By: Hunter Funk
January in Austin often feels like a musical dead zone. Stagnating in the wake of year-end wrap-ups and Free Week, with much of the energy proactively geared towards SXSW, it’s rare for a local act to burst out of the gate in the new year with a focused full-length release. However, garage-pop outfit Pollen Rx have done just that with their promising, substantial debut, Sunbelt Emptiness.
The slinky first notes of opener “Billboard Promises” open up the winter clouds with a ray of mellow indie rock sunshine. But things really heat up as the chorus hits and the band cuts loose with distorted riff-age and free-associative chants (“Billboard promises / Liposuction happiness / Texas lottery / Pills that’ll make me sleep.”) Lead single “Sand In The Well” is an energetic, hooky number with a hidden sinister side, its lyrics alluding to the dangers of groundwater pollution – “Hydrochloride, pump it back / Stop crying, I’ll sip the gas we frack.”
As songwriters, Ben Hirsch and Maud Morgan deftly walk the line between preachy and populist, penning woke mini-anthems for the generation of resistance. A cautionary tale like “Again” that may have come off as slightly ham-handed five years ago now feels decidedly necessary in the face of Capitol Hill climate change denial. And when they raise a yelp demanding, “Who has the guns?” on “Ar Ak”, it scans less as rhetoric than legitimate confusion. “We’re people you can’t trust, so keep your eyes on us / But your cameras can’t capture what we’re after at all,” the two sing. “Keep a steady shot for your video stock / But your news cannot cover what we’ve discovered at all.”
"As songwriters, Ben Hirsch and Maud Morgan deftly walk the line between preachy and populist, penning woke mini-anthems for the generation of resistance."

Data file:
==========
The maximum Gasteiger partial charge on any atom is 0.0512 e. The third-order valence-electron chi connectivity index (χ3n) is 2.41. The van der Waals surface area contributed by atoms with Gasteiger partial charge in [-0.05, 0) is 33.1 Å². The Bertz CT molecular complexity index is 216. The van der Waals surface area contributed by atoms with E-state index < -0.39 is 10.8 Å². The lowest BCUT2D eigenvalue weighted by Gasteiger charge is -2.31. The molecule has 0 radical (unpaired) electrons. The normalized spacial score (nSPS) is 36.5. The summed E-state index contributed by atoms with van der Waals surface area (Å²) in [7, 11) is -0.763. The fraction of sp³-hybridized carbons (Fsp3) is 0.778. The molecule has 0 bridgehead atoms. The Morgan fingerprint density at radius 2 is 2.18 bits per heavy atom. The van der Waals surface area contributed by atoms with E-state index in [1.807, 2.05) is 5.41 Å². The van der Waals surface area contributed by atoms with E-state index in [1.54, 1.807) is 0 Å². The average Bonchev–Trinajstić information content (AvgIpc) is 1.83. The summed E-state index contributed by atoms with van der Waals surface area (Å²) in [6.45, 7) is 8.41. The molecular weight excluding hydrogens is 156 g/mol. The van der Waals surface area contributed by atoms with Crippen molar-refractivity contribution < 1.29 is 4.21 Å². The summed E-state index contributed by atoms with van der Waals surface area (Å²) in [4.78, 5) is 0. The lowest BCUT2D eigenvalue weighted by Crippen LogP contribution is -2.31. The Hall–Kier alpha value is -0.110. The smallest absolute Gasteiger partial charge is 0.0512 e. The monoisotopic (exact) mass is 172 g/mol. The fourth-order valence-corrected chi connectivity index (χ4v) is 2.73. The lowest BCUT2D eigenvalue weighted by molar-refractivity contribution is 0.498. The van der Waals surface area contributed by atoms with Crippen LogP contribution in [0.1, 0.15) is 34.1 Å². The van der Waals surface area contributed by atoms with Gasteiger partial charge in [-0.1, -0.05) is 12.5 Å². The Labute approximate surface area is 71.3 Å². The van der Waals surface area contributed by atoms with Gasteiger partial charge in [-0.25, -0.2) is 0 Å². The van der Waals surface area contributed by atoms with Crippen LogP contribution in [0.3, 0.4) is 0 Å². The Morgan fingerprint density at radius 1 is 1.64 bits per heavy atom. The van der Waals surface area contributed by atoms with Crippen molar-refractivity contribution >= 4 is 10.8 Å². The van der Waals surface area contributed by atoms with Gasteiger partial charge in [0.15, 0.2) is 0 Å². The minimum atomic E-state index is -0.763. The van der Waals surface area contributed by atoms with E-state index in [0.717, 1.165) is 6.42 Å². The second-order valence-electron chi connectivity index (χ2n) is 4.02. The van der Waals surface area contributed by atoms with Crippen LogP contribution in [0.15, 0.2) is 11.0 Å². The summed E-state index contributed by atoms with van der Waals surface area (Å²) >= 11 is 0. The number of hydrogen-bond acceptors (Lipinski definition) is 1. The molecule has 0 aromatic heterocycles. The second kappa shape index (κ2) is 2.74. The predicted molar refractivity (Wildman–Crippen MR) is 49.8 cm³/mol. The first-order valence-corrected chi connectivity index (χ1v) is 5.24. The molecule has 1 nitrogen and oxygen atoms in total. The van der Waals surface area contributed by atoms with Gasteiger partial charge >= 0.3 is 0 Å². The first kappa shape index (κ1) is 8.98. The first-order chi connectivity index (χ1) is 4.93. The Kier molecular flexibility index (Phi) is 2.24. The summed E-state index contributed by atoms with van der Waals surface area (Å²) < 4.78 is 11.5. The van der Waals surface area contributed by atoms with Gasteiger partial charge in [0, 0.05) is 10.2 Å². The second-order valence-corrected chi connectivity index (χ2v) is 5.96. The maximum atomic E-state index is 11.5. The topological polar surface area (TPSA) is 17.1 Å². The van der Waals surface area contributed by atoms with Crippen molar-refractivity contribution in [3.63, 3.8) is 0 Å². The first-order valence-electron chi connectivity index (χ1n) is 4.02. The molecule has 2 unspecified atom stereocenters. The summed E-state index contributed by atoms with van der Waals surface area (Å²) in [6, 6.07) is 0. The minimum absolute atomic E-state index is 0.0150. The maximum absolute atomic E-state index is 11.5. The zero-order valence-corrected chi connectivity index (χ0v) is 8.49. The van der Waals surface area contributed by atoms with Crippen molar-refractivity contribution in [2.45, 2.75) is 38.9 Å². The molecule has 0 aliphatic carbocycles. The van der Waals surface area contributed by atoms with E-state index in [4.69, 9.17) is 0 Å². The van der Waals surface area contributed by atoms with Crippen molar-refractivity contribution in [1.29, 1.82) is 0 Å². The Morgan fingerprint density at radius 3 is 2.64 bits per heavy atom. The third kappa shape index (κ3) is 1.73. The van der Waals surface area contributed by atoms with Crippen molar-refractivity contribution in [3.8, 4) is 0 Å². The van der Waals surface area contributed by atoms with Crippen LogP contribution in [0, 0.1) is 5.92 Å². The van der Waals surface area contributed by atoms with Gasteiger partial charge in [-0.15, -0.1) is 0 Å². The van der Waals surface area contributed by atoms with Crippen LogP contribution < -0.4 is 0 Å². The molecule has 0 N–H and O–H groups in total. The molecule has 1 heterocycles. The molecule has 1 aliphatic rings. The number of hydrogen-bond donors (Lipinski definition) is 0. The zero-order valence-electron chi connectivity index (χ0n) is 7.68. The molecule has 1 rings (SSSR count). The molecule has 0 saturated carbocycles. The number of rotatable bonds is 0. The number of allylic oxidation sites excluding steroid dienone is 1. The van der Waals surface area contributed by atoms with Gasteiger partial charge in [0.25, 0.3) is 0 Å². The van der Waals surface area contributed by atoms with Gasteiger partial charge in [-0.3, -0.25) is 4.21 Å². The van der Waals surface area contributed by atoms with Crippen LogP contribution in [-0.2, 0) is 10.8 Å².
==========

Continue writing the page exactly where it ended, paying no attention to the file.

The record’s back half doesn’t dial things back one bit. The title cut opens as a queasy stomp to underscore a biting verse: “Compare yourself to pornography / And the screen blue light hurts your eyes / Never trust TV, plastic of the screen / It’s what we need? It’s what we believe.” Despite the brisk clip of its snappy chorus, the comparatively lighthearted vibe is still counterweighted by nervous content: “I’ve got subway nostalgia from new urban loneliness.” Driving pop-rocker “Apartment” views a domestic living situation through a lens of longing. Penultimate track “Packaging” is a late standout, addressing consumer culture with a sing-song melody wrapped in lyrical barbed wire: “Organic from Ecuador / Breaded on the fire / Conflict moving back and forth, I am just the buyer.” The refrain of “truth is nothing, packaging is everything” sounds especially sardonic amidst the current shitstorm of “alternative facts,” where any mistruth can be spun into opiate for the masses. The band finally relaxes a little on closer “Control”, smoothing the uptempo energy of the earlier songs into a languid desert jam most memorable for the colorful interplay of Hirsch and lead guitarist Caroline Salle, giving way to several fuzzy breakdowns that recall the better moments of Yuck’s self-titled debut.
For all its substance and compact, conscious songwriting, Sunbelt Emptiness feels much fuller than its 27-minute runtime would suggest, lending itself to repeat listens as the hooks take root in your mind. Its infectious awareness reminds me that even in the dead of winter, there’s always opportunity for self-inspection, growth, and renewal. All in all, it’s an unexpectedly enjoyable first offering from a band distilling the naked truths behind left-wing political positioning into one effective, efficient musical statement. My only request to the members of Pollen Rx: more like this, please.